is also a commodity with favourable marginal cost trends as its value increases while cost decreases with every additional flight over the same area.
Ease of scalability
Drone data acquisition is a method suited to digitise farms en-masse in the Indian context of small landholdings (<2 ha. on average). One drone flight of 20 minutes can digitise crop data for up to 20-30 farms.
For the frequency and granularity at which drone data can be obtained in comparison with satellite data, drone solutions offer a much more viable alternative for week-on-week insights considering factors like resolution and immediacy of deploy-ability.
Drone data offers a single source of truth that provides a means for near real-time verification for stakeholders at every level; governments and agribusiness companies can understand village and taluk level trends of plantation and health to accurately estimate water consumption and soil conditions. The farmers can make authentic claims on crop damage and make incremental improvements to soil management and better crop selection.
Drone-based solutions for the community
When it comes to the pangs of the agricultural community, issues like land ownership and insurance claims have been chronic cripplers ingrained in the
broader system as default assumptions. Drone data offers a viable and economical way to democratise data in a way that addresses each of these chronic problems.
Currently five percent of the population technically lay claim to over a third of agricultural land in the country. The reasons for the skewed ownership claims are the reason why drone data is currently the preferred method for large scale digitisation of land ownership by civic bodies
across the country. Drones offer an optimal method for government bodies to digitise land data in a way that satisfies timelines, accuracy, and authenticity. This allows the community to resolve disputes and carry out rightful ownership rights at a pace that does not lag behind government schemes or changing ownership patterns.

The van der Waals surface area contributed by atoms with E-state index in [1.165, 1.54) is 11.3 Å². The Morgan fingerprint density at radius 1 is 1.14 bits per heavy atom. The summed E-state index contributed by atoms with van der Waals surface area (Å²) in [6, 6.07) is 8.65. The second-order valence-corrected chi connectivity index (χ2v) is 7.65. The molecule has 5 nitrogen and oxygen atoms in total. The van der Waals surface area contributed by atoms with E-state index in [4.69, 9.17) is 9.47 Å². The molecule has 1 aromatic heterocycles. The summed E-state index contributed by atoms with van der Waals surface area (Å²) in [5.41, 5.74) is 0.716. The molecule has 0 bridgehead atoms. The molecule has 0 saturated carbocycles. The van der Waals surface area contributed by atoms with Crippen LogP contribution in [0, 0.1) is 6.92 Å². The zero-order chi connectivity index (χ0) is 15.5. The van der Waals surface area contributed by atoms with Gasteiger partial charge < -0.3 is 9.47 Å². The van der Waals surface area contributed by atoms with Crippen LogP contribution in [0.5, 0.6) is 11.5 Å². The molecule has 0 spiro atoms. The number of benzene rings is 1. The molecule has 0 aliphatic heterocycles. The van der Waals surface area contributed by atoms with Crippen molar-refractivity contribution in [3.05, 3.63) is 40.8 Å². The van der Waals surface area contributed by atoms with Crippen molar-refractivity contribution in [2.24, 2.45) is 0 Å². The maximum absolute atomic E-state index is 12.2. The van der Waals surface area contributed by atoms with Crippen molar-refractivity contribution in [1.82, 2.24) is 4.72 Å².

Changing climate patterns and vagaries in the monsoon have left widespread tracts of the country either in distress or unable to function.
Traditional mechanisms in place to process and address claims at the scale of hundreds of thousands of farmers have resulted in a broken system of unclaimed insurance and disparate distribution. The government has recognised the potential of drones to be used as platforms to augment the reach of geographically isolated bodies such as the Agricultural Insurance Company of India (AIC). The Maharashtra and Karnataka state governments have already used or have plans in place to use drones to process claims and assess damages post disasters and calamities.
Beyond the Horizon
Drones merely serve better data for stakeholders in the ecosystem, the real value of drone flight, however, is unlocked only upon designing solutions that use the drone data for scaling applications mentioned above. Early pilot projects have implemented scalable systems to document the story of the crop and build foundational frameworks for the community. Start-ups, research organisations, and government bodies will have to come together to tie technology, knowledge, and society into an ecosystem that aims to remove the systemic challenges that originate from a lack of data and insight.
If you are interested to know more about how we provide the solutions listed above, get in touch with us at email@example.com.
— This article was originally first published on Business of Agriculture - Volume V, 2nd Issue March-April 2019 Edition - https://bit.ly/2Iec8e5